Wednesday, October 25, 2006

A conflict of interest?

I spent last Saturday at a symposium sponsored by Sunstone. Sunstone publishes a magazine on Mormon history, literature, pop history, politics, you get the idea. Sunstone also sponsors a yearly symposium in Salt Lake City and smaller symposia in local areas. I visited the one in Seattle.

The magazine and the symposia live on a short list of publications/groups/events the official church (of Jesus Christ of Latter-day Saints, substitute Mormon) at best ignores and at worst harasses. Some 20 years past a number of folks who had published or spoken in venues like Sunstone were publicly excommunicated. I had a bit of a brush with the church over content I had published in Sunstone during that period. But I managed not to fight. And I'm still on the official roles of the Mormon church (but that's another story).

So here's the story on my background and why I'm thinking about this now. Some 20 plus years ago I worked as an editor for Sunstone magazine. I was part of the group who sponsored the original symposium in Salt Lake City. I was the editor for all(yes, I do think all) the articles or books cited as justification for the excommunication of the folks in the 90s. That's my history. Editor. Magazines. Books. Print. Design. The printed word.

That's my past. My present? I work for a software company in Seattle. I create documentation--help systems, tutorials, user guides. I get frustrated every day at work by silly folks who cling to the printed word. I want folks to move online, to the web, and now to Web 2.0--to blogs, WIKIs, tag clouds, community, interactive, up-to-date, way cool communication (so okay "cool" shows my age).

So what did I do last weekend. I found myself volunteering to help with Dialogue--yet an another very Mormon, very much old hat, PRINTED magazine. And over the past couple of days I've been e-mailing back and forth about the younger intelligensia of Mormondom. They don't read the old "liberal" magazines. They flock to the blogs.

The blogs. At work my hope of the future. And at home. My son, my daughter-in-law, they rule in the blogosphere, the bloggernacle (that's the Mormon, mostly faithful, sphere).

So here's my dilemma. Why I'm thinking I may have a conflict of interest, an unresolved tension in my life. How do I bring together my impulse to join the greying crowd who care about a magazine, a print artifact, something bogged down in the past? And my impulse to embrace the web, the community the interaction, the immediacy of the blog, the web, the community--web 2.0 as it's styled by my crowd at work.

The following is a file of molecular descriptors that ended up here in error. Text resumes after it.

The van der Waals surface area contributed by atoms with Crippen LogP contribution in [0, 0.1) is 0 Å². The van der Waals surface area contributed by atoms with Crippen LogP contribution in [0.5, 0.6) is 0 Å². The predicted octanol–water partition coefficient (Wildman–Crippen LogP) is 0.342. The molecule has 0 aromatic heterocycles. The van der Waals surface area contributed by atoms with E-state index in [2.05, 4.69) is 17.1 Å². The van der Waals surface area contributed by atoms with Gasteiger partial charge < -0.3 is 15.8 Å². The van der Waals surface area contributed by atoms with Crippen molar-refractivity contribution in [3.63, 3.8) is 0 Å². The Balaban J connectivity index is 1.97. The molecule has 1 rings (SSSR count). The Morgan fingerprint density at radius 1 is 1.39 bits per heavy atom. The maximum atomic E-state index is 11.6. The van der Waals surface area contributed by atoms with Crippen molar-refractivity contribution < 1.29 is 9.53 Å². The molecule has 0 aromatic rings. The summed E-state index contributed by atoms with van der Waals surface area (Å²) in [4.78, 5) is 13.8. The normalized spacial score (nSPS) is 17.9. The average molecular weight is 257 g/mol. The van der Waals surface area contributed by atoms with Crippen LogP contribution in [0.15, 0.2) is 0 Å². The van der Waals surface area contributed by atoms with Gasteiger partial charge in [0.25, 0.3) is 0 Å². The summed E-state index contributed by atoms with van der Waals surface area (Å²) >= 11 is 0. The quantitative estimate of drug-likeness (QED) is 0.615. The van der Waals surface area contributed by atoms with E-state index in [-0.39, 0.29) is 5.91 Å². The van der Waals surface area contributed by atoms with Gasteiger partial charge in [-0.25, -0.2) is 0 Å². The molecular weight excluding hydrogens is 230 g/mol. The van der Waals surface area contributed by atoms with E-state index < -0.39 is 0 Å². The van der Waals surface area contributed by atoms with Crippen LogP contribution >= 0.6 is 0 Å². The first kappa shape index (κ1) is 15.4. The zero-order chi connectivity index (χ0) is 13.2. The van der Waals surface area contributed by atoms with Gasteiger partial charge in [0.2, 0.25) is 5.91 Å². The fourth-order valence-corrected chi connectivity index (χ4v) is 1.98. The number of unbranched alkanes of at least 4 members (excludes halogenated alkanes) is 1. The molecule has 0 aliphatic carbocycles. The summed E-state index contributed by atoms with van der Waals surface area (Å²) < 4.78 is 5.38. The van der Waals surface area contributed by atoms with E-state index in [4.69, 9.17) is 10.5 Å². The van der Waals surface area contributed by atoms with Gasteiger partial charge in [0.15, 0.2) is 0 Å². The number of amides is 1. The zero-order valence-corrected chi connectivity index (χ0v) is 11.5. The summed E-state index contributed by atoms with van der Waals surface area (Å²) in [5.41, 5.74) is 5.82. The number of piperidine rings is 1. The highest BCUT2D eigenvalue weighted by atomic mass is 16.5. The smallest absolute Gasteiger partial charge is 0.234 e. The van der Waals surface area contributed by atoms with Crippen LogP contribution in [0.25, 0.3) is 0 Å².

I just plain worry about what it means to lose the boring reality of these old print venues. My son blogs very persuasively that the problem is the quality of the work. I often agree that's true. But I find something very troubling in much of what happens on the web, in the blogs I read, as well.

Such short spurts of argument. The emphasis on controversy (lots of comments, fights only generate lots of comments), popularity (again comments and links). And brevity. Again a conflict arises here. I value, conciseness, elegance in the word. But I also worry about the lack of attention, of digging through. I find myself rejecting any comment that goes beyond two paragraphs. What does this say about what reading attention tends to be online. (I still read very long books.)

So you see it here. Look at the length of this mess. Way past the rules of good blogging. Too rambling, too undisciplined to make it into print. Alas, where has the world left me.

2 comments:

Dave said...

Thanks for joining the party. Welcome to Bloggernacle 2.0.

Gilgamesh said...

Welcome -

Although I enjoy both, the printed word has something the blog doesn't - portability and preselection. The idea of needing to print out an article just to read it offline is a waste of time and paper. Having nice and compact in magazine form makes it easy to read anywhere.

Also, when it is published and printed, it becomes a creation in itself. One issue may be geared to theology, another to social issues, etc... In a way, the way an issue is organized becomes an art piece in itself. The blogggernacle, despite its best efforts, cannot create the same artistic tangibility in its posts.

No matter how they are clumped - each post remains independent of the other. One click takes me away from all the other content. In book form, the content remains with me, in my hands, and reminds me that it is waiting to be read.

Also, books (or journals) keep us linked to our literary past. I have all the dialogues and sunstones thnat have been printed. The sit on my bookshelf with the Journal of Discourses, History of the Church, old copies of the Times and Seasons and other written "artifacts" of church history. All of these are tangible creations which can be held, read and appreciated. The are all a part of my past, and are still in my present.

The computer cannot duplicate the reality of such tangible objects. A power outage, a hard-drive crash, or even an update in software can destroy years of colecting and wipe out the information I have discovered. Unless, of course, I print it out - but with Sunstone and Dialogue, that has already been done for me.